Will I Get Too Cold?

Swimming in natural water temperatures - winter and summer

©VivienneRickmanPoole

Outdoor swimmers in the UK are almost always swimming in cool or cold water outdoors, since the water here rarely warms to more than 20°C (normal body temperature is 37°C). Perhaps it’s our love of the chill that means increasing numbers are embracing winter swimming. You can acclimatise to the cold over time; this section gives some cold water-related information and advice to help you. Water in the UK is generally considered cold year round, so there’s great value in acclimatising.

Cold Incapacitation: increase your exposure gradually, and stay close to shore

The primary risk to a swimmer on an outdoor adventure is that you might get cold away from the shore or bank. When the body gets cold, surface blood vessels constrict so that blood shunts to the core. This helps your body to preserve its core temperature, but in the process arms and legs are weakened by reduced blood flow. Muscles become stiff and sensory nerves numb. This is cold incapacitation. Even fit, strong swimmers will lose strength, power and manual dexterity in these circumstances, although it might take some time (between 3 and 30 minutes) for the effects to be noticeable.

The danger of cold incapacitation is that it’s a key cause of swim failure where you will be unable to swim effectively, regardless of your ability and fitness. Thus if you’re a distance from safety (such as in the middle of a lake or out to sea) you won’t be able to make it back. Another consideration is that an egress point which at first appeared to be a very safe and simple place for you climb out of the water, can become an unsurmountable barrier when you’re cold.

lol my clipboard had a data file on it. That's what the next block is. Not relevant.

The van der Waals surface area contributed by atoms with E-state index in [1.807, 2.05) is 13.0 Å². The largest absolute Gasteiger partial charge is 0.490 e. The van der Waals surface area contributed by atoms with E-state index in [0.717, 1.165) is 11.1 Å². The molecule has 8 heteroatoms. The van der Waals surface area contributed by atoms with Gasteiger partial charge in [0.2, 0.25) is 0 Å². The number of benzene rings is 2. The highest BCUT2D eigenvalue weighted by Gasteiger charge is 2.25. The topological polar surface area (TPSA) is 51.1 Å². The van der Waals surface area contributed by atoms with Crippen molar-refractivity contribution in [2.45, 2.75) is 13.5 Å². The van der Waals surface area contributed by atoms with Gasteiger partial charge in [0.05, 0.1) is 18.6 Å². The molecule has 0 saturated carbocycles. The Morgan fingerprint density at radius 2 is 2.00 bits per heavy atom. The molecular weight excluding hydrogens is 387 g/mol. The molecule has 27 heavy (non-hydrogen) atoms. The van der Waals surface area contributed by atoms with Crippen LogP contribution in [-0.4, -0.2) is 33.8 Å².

If you are unable to touch the tip of your second finger to your thumb, you have cold incapacitation.

The length of time it takes to become cold incapacitated varies widely between swimmers, based on biology and acclimatisation. But while some people are now doing ice miles (a mile in under 6 degree water) it’s worth remembering the standard distance in a winter swimming event is 25m. It’s common for winter swimmers to only be in a few minutes, or for their objective to be 10 or 20 strokes.

Cold Shock and the Gasp Reflex:

If you enter cold water (at a temperature below 15 °C) and you’re not acclimatised, your body reacts with an uncontrollable gasp. This is followed by hyperventilation (rapid breathing which is entirely out of your conscious control). If you’ve jumped or dived in, or you’re in rough water, water can enter the lungs, and you will quickly drown. Always get in to cold water slowly and in a controlled manner. Try splashing water on your face, don’t swim until your breathing’s under control. This will usually take 1-2 minutes.

Ways to reduce the risks of cold water:

  • Neoprene will keep you warmer: neoprene costumes, neoprene wetsuits and full swim wetsuits all increase time in the water.
  • Hands and feet can feel the bite of cold the most in winter: consider investing in swim gloves and booties.
  • Swim close to the shore.
  • Take suitable boat support for crossings.
  • Increase your time in open water gradually, and acclimatise to the cold. Don’t push the acclimatisation phase, it takes time.
  • Know your limits and beware ‘afterdrop‘: you will feel colder 10 minutes after you get out than you did in the water.

There is more information about the physiological effects of cold water in the Cold including the OSS’s cold water expert, Dr Mark Harper expert advice. Cold is not all bad: the bite of icy water on exposed flesh is certainly painful at first, yet the resulting endorphin rush is unbeatable.

Words : Lynne Roper & Kate Rew
Pictures : Vivienne Rickman Poole